Marginal Cost of Production for Oil

June 19, 2012


Generally speaking, it’s much better to buy commodities when they are trading below their marginal cost of production. This is where supply destruction takes place.

However, this figure is a bit of a moving target: input costs fluctuate; technology improves; and costs vary by location.

In 2011, the marginal cost of production for oil was $92.26 for the 50 largest listed oil and gas companies, according to the Wall Street Journal. This will climb to $100 a barrel in 2012.


Other factors need to be considered; for example, while Saudi Arabia’s cost of production is low, the House of Saud need to keep prices above $80 to fund their social programs. We can conclude OPEC action will likely come in around this figure.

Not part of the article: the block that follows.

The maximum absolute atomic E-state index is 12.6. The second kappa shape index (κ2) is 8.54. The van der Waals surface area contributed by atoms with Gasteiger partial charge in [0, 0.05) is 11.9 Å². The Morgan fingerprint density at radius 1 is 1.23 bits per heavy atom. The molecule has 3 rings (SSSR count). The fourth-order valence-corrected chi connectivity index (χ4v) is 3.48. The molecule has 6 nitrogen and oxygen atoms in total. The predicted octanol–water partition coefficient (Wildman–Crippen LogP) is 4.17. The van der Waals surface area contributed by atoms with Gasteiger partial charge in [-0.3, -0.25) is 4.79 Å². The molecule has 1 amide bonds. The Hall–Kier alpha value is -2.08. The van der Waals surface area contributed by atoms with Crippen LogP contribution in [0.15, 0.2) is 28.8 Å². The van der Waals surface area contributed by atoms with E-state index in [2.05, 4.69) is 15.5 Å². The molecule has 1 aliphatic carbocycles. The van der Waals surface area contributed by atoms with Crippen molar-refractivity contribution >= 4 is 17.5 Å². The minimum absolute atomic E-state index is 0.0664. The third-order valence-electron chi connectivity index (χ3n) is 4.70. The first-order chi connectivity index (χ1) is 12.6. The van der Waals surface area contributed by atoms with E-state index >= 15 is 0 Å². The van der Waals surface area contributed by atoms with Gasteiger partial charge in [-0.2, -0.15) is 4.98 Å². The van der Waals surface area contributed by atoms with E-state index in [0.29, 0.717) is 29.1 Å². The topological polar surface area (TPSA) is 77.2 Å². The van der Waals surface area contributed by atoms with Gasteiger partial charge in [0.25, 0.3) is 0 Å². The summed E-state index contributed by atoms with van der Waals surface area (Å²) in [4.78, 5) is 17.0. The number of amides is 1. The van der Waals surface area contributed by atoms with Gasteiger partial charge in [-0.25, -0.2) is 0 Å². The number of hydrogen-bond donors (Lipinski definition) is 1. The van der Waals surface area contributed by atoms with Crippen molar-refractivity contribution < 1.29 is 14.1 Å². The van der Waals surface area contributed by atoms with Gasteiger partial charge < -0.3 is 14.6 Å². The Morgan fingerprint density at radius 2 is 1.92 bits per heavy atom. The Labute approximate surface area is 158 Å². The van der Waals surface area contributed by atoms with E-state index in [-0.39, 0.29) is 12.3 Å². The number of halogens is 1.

You can find a similar chart for the marginal cost of natural gas in this post.

Source: Oil Price Likely to Stay Buoyed by Marginal Costs

Further Reading:

Innovation as a Risk to Commodities Investing

Goldman Sachs Explains What Moves Commodity Prices

Long Term Commodity Price Charts

Backwardation in Futures Markets Correlates with Low Inventories

Open Interest in Futures Markets Predicts Stock, Bond, Commodity and

Deutsche Banc Provides Color on Food Prices

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